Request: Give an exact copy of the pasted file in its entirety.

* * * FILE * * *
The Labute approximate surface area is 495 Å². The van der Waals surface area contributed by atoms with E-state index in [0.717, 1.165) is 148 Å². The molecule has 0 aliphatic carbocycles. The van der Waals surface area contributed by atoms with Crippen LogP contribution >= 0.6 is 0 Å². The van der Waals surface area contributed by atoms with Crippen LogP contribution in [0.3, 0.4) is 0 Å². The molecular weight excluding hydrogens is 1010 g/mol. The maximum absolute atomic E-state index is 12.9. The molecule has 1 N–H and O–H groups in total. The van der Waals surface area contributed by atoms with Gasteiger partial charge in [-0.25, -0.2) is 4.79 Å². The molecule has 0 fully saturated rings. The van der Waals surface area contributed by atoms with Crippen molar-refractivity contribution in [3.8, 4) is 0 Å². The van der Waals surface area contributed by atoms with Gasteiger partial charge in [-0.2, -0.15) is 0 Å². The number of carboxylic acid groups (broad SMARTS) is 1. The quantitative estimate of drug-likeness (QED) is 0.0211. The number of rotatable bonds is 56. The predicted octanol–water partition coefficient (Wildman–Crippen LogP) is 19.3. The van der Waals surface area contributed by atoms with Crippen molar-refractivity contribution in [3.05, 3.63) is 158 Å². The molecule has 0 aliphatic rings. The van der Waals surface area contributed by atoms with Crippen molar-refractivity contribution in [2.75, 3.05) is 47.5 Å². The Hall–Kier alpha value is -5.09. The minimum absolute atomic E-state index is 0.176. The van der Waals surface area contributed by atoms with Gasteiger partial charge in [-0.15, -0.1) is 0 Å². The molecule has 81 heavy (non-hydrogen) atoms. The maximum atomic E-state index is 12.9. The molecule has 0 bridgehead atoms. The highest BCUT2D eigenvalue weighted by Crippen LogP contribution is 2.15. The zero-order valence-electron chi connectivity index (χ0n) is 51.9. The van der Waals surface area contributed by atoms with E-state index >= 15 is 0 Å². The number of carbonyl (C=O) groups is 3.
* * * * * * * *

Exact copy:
The Labute approximate surface area is 495 Å². The van der Waals surface area contributed by atoms with E-state index in [0.717, 1.165) is 148 Å². The molecule has 0 aliphatic carbocycles. The van der Waals surface area contributed by atoms with Crippen LogP contribution >= 0.6 is 0 Å². The van der Waals surface area contributed by atoms with Crippen LogP contribution in [0.3, 0.4) is 0 Å². The molecular weight excluding hydrogens is 1010 g/mol. The maximum absolute atomic E-state index is 12.9. The molecule has 1 N–H and O–H groups in total. The van der Waals surface area contributed by atoms with Gasteiger partial charge in [-0.25, -0.2) is 4.79 Å². The molecule has 0 fully saturated rings. The van der Waals surface area contributed by atoms with Crippen molar-refractivity contribution in [3.8, 4) is 0 Å². The van der Waals surface area contributed by atoms with Gasteiger partial charge in [-0.2, -0.15) is 0 Å². The number of carboxylic acid groups (broad SMARTS) is 1. The quantitative estimate of drug-likeness (QED) is 0.0211. The number of rotatable bonds is 56. The predicted octanol–water partition coefficient (Wildman–Crippen LogP) is 19.3. The van der Waals surface area contributed by atoms with Crippen molar-refractivity contribution in [3.05, 3.63) is 158 Å². The molecule has 0 aliphatic rings. The van der Waals surface area contributed by atoms with Crippen molar-refractivity contribution in [2.75, 3.05) is 47.5 Å². The Hall–Kier alpha value is -5.09. The minimum absolute atomic E-state index is 0.176. The van der Waals surface area contributed by atoms with Gasteiger partial charge in [-0.15, -0.1) is 0 Å². The molecule has 81 heavy (non-hydrogen) atoms. The maximum atomic E-state index is 12.9. The molecule has 0 bridgehead atoms. The highest BCUT2D eigenvalue weighted by Crippen LogP contribution is 2.15. The zero-order valence-electron chi connectivity index (χ0n) is 51.9. The van der Waals surface area contributed by atoms with E-state index >= 15 is 0 Å². The number of carbonyl (C=O) groups is 3.